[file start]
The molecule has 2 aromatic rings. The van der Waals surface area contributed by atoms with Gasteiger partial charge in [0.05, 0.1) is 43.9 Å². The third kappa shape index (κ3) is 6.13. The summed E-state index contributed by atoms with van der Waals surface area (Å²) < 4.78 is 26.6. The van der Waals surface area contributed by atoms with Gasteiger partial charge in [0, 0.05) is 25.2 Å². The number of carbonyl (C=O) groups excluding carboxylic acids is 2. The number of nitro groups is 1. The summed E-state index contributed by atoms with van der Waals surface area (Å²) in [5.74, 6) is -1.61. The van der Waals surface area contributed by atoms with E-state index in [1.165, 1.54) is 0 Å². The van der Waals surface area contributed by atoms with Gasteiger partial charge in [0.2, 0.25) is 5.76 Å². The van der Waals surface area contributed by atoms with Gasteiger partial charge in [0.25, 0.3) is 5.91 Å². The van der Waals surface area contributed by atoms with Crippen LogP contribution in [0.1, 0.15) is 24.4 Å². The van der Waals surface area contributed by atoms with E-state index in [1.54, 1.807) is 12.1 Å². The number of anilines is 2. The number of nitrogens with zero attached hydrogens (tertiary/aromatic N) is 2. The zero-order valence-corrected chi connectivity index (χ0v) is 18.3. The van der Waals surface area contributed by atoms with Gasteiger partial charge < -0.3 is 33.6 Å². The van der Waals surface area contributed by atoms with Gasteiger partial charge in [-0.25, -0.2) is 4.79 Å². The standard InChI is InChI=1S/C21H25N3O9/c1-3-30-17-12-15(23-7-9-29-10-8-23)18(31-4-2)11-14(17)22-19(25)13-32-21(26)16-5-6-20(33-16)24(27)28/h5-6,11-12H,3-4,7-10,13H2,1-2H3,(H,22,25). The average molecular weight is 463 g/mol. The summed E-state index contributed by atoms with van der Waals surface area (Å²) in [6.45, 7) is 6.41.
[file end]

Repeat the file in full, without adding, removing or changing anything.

The molecule has 2 aromatic rings. The van der Waals surface area contributed by atoms with Gasteiger partial charge in [0.05, 0.1) is 43.9 Å². The third kappa shape index (κ3) is 6.13. The summed E-state index contributed by atoms with van der Waals surface area (Å²) < 4.78 is 26.6. The van der Waals surface area contributed by atoms with Gasteiger partial charge in [0, 0.05) is 25.2 Å². The number of carbonyl (C=O) groups excluding carboxylic acids is 2. The number of nitro groups is 1. The summed E-state index contributed by atoms with van der Waals surface area (Å²) in [5.74, 6) is -1.61. The van der Waals surface area contributed by atoms with E-state index in [1.165, 1.54) is 0 Å². The van der Waals surface area contributed by atoms with Gasteiger partial charge in [0.2, 0.25) is 5.76 Å². The van der Waals surface area contributed by atoms with Gasteiger partial charge in [0.25, 0.3) is 5.91 Å². The van der Waals surface area contributed by atoms with Crippen LogP contribution in [0.1, 0.15) is 24.4 Å². The van der Waals surface area contributed by atoms with E-state index in [1.54, 1.807) is 12.1 Å². The number of anilines is 2. The number of nitrogens with zero attached hydrogens (tertiary/aromatic N) is 2. The zero-order valence-corrected chi connectivity index (χ0v) is 18.3. The van der Waals surface area contributed by atoms with Gasteiger partial charge < -0.3 is 33.6 Å². The van der Waals surface area contributed by atoms with Gasteiger partial charge in [-0.25, -0.2) is 4.79 Å². The standard InChI is InChI=1S/C21H25N3O9/c1-3-30-17-12-15(23-7-9-29-10-8-23)18(31-4-2)11-14(17)22-19(25)13-32-21(26)16-5-6-20(33-16)24(27)28/h5-6,11-12H,3-4,7-10,13H2,1-2H3,(H,22,25). The average molecular weight is 463 g/mol. The summed E-state index contributed by atoms with van der Waals surface area (Å²) in [6.45, 7) is 6.41.